8. Do we go out of our way and fawn over other people like we would if our hero was coming over for dinner? Who would be considered the “least” in our society?

9. He he he…John thinks that God only works through his “church.” Boy, that’s something Christians still struggle with today.
10. What do you think of the “if they are not against you, they are for you” statement?



d203 Get Behind Me, Satan!
November 17, 2007, 2:41 pm
Filed under: elijah, god, jesus, john, mark, peter, satan

Read Mark 8:22 – 9:1.

1. It’s hard not to grow “accustomed” to all of Jesus’ healing miracles. They all seem so similar. But it’s crazy because each was a life that was touched by Christ. Wow.
2. Imagine being that guy, praying for a miracle when “phew.” That’s my onomatopoetic spit word. Anyway, imagine Jesus spitting directly into this guy’s eyes. Do you realize that Jesus has about seven different ways to heal blindness?
3. The spit made people look like trees walking around. Maybe Jesus spit in my right eye…
4. This time Jesus puts the hands in there to rub the spit. That does the trick. And then He tells the guy to go home and not even return to the village. Again, the secrecy…

5. Could you imagine Jesus asking this question to you, after all the things that have taken place? Who do you say that He is?
6. Safely, in perfect teenage Bible-study form, instead of saying what THEY believe, they safely say what PEOPLE believe. Why is it so hard to be honest about what we really believe?
7. John the Baptist. Hmm…those people must not have seen the two talking together in that river.
8. Elijah again. Yeah, I guess because of the miracles and the fact that Elijah never died, he warped up into heaven in a chariot of fire.
9. I love me some Peter. He steps up. He answers. He risks being “wrong.” He goes. He says, “You are the Messiah.” No gold stars in this story…just a warning to keep in on the down low…

10. Imagine Jesus teaching these things. It’s one thing to talk about being nice and performing miracles. I bet the disciples loved that. But, what do you do when your leader (your Messiah!) starts talking about things getting really bad, so bad in fact, that He’ll die. And then He’ll rise from the dead. This would be information overload.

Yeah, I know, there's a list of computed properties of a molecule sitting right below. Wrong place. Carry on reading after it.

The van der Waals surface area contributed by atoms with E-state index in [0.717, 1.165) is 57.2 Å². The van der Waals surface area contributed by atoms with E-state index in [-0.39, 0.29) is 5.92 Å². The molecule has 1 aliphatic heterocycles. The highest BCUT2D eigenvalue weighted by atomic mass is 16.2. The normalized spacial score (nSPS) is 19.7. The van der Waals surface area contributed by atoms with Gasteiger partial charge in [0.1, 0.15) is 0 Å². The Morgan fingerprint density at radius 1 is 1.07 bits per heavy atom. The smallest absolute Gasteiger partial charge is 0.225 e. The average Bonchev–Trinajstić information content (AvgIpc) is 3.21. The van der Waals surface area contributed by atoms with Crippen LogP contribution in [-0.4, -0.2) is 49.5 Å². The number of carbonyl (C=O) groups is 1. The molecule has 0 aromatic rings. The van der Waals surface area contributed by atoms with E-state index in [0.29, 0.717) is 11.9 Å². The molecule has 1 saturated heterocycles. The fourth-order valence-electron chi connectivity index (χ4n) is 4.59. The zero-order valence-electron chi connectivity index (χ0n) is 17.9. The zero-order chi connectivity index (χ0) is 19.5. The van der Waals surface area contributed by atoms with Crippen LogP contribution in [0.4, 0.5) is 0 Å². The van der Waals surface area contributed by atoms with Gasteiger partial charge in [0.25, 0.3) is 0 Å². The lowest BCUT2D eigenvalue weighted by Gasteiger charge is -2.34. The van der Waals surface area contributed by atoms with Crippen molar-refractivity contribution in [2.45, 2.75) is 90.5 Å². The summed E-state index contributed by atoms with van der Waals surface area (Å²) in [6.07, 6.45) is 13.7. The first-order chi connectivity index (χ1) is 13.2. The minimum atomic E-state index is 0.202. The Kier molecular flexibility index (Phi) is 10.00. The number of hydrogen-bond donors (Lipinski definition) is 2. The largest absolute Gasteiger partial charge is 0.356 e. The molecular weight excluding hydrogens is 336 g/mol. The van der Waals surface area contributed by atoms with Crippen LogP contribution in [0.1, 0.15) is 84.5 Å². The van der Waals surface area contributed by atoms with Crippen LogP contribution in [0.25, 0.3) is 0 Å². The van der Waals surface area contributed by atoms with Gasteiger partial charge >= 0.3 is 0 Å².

11. I love me some Peter, even though he’s way out of line in this story. He probably thinks that he’s doing Jesus a favor by pulling Him aside and telling Him that it’s wrong to say that these things are going to happen. And what does he get for this?
12. He gets called “Satan.” Point blank. At least this was off to the side. Why do you think that Jesus calls Peter “Satan.” Here’s a hint. His name does mean “adversary.” Is Peter being adverse to something important in God’s will here?
13. Then Jesus tells people that they have to “take up their cross.” They didn’t have cute little wooden crosses to wear around your neck back in the day. This is something else. This is “carry your Roman execution device.” This is “walk around with an electric chair.” This is serious stuff. I mean, we pick on those cults who all drank the poisoned Kool-Aid to follow their leader, but doesn’t it almost sound like Jesus is saying that His followers should commit some sort of “suicide” for Him?
14. “What good is it to gain the whole world but forfeit your soul?” OK…we’re talking about soul death and soul life. This isn’t literal suicide, but there is definitely an element of putting to death all things that would prevent you from being able to connect with God and have eternal life. Here’s a cool quote from Jim Elliot (one of my heroes, a guy who died in South America trying to reach the Auca Indian tribe): “He is no fool who gives up what he cannot keep to gain what he cannot lose.”
15. Not to be funny here, but someone did try to sell their soul on eBay…and it was for a lot of money. But, of course, he didn’t really sell his soul. And, your soul isn’t really “tradeable.”
16. Wow…for Jesus to be ashamed of me. That would be the worst feeling.
17. Is Jesus saying that some of the people would not die until Jesus returned, or does the “kingdom of God [coming] with power” mean something else?